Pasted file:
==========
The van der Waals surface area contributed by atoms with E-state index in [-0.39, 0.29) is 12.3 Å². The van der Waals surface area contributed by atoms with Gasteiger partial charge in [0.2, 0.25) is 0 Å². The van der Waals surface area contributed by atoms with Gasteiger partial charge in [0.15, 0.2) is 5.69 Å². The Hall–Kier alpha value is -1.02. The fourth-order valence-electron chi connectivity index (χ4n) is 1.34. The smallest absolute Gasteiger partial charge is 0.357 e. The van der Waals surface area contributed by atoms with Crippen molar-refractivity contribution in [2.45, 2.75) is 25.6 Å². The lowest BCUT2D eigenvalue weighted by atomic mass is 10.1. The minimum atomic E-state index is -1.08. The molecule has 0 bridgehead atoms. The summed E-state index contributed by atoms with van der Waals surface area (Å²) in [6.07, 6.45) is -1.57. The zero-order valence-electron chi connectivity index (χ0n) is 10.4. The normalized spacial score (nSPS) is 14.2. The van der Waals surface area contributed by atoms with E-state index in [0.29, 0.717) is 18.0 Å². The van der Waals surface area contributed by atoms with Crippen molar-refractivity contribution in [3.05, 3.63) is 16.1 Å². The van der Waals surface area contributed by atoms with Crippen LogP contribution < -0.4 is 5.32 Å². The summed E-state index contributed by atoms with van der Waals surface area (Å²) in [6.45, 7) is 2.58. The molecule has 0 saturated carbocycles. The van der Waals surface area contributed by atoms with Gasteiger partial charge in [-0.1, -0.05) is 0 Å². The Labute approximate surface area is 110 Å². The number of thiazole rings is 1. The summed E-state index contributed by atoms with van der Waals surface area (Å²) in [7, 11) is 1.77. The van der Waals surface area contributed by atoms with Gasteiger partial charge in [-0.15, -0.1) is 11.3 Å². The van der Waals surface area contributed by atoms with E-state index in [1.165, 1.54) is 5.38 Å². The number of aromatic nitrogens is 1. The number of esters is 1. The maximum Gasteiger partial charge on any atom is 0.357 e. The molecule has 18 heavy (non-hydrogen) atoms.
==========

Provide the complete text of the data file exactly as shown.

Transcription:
The van der Waals surface area contributed by atoms with E-state index in [-0.39, 0.29) is 12.3 Å². The van der Waals surface area contributed by atoms with Gasteiger partial charge in [0.2, 0.25) is 0 Å². The van der Waals surface area contributed by atoms with Gasteiger partial charge in [0.15, 0.2) is 5.69 Å². The Hall–Kier alpha value is -1.02. The fourth-order valence-electron chi connectivity index (χ4n) is 1.34. The smallest absolute Gasteiger partial charge is 0.357 e. The van der Waals surface area contributed by atoms with Crippen molar-refractivity contribution in [2.45, 2.75) is 25.6 Å². The lowest BCUT2D eigenvalue weighted by atomic mass is 10.1. The minimum atomic E-state index is -1.08. The molecule has 0 bridgehead atoms. The summed E-state index contributed by atoms with van der Waals surface area (Å²) in [6.07, 6.45) is -1.57. The zero-order valence-electron chi connectivity index (χ0n) is 10.4. The normalized spacial score (nSPS) is 14.2. The van der Waals surface area contributed by atoms with E-state index in [0.29, 0.717) is 18.0 Å². The van der Waals surface area contributed by atoms with Crippen molar-refractivity contribution in [3.05, 3.63) is 16.1 Å². The van der Waals surface area contributed by atoms with Crippen LogP contribution < -0.4 is 5.32 Å². The summed E-state index contributed by atoms with van der Waals surface area (Å²) in [6.45, 7) is 2.58. The molecule has 0 saturated carbocycles. The van der Waals surface area contributed by atoms with Gasteiger partial charge in [-0.1, -0.05) is 0 Å². The Labute approximate surface area is 110 Å². The number of thiazole rings is 1. The summed E-state index contributed by atoms with van der Waals surface area (Å²) in [7, 11) is 1.77. The van der Waals surface area contributed by atoms with Gasteiger partial charge in [-0.15, -0.1) is 11.3 Å². The van der Waals surface area contributed by atoms with E-state index in [1.165, 1.54) is 5.38 Å². The number of aromatic nitrogens is 1. The number of esters is 1. The maximum Gasteiger partial charge on any atom is 0.357 e. The molecule has 18 heavy (non-hydrogen) atoms.